There are 12 pieces that make up the walk, and while all are “augmented”, only some are actually enhanced. Some seem rather naively attached to their augmentations, or the video and sound has failed to respond to the art in meaningful ways. Carla Gottgens’s The Guardians and United Make’s A Touch of Climate are cutesy where they could be provocative, and the spinning clocks and baroque clanging that accompanies Anton Hasell’s intricate and complex The Parallax of Time feels merely obvious. The best works in the series are those that stand alone: both as great art that can be admired by a passerby, but also invigorated by the new technology – Ann Ryan’s The Duchess and the Butterfly II and Jingwen (Jina) He’s You Can Find Something Truly Important in an Ordinary Minute in particular. These are works that speak directly of renewal and transmutation.

More generally, the project poses some questions about what role art does or should play in a post-pandemic world. Rather than art commissioned for its own sake, the walk was conceived primarily as a business support initiative: the project is the brainchild of Rail Projects Victoria (RPV), the agency delivering the metro tunnel. It might seem an unlikely partnership, a major works organisation teaming up with a bunch of visual artists, but anyone who has been into Melbourne’s CBD lately will know it desperately needs a revival.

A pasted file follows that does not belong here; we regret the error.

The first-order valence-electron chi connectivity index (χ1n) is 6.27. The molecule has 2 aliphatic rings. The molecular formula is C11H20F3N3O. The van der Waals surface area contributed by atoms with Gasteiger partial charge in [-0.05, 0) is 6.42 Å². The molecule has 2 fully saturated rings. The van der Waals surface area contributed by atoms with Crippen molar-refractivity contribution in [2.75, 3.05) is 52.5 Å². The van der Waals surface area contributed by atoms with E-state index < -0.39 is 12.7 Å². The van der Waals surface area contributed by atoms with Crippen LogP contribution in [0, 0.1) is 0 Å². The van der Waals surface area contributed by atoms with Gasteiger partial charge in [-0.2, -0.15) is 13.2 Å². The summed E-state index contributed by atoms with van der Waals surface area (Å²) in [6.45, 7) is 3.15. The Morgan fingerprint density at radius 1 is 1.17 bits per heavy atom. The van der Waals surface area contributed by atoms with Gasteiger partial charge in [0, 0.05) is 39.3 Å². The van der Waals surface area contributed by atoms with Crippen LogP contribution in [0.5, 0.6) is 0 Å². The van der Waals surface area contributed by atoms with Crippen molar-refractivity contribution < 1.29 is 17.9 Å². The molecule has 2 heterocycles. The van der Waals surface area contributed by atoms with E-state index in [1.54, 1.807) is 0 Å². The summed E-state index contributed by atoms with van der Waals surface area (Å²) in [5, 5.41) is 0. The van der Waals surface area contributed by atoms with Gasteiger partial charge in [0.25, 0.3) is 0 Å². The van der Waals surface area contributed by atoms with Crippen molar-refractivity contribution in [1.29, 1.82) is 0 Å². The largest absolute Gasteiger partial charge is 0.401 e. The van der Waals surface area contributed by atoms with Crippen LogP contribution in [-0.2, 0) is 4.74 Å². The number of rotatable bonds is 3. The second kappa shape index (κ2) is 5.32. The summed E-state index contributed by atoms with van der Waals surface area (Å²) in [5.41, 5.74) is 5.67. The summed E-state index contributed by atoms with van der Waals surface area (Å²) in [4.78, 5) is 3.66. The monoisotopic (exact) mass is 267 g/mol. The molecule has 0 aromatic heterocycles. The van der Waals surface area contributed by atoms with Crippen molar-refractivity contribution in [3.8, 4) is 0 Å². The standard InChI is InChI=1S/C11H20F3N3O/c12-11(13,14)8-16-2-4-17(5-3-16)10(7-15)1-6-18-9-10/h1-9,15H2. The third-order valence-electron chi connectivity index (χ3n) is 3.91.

The initiative began with an inaugural art walk in 2019, when the only threat to the city’s cultural life was the disruption the tunnel works would wreak. Total commercial shutdowns because of the global pandemic have only made the problem more acute.

The Duchess and The Butterfly by Ann Ryan
The Duchess and The Butterfly by Ann Ryan. Photograph: Flinders Quarter Augmented Art Walk

“Businesses are pretty battered at the moment, particularly in the CBD,” says RPV spokesman Raphael Symons. One of the complaints from traders after that first walk was: “You brought people into my area, but you didn’t bring people into my shop.”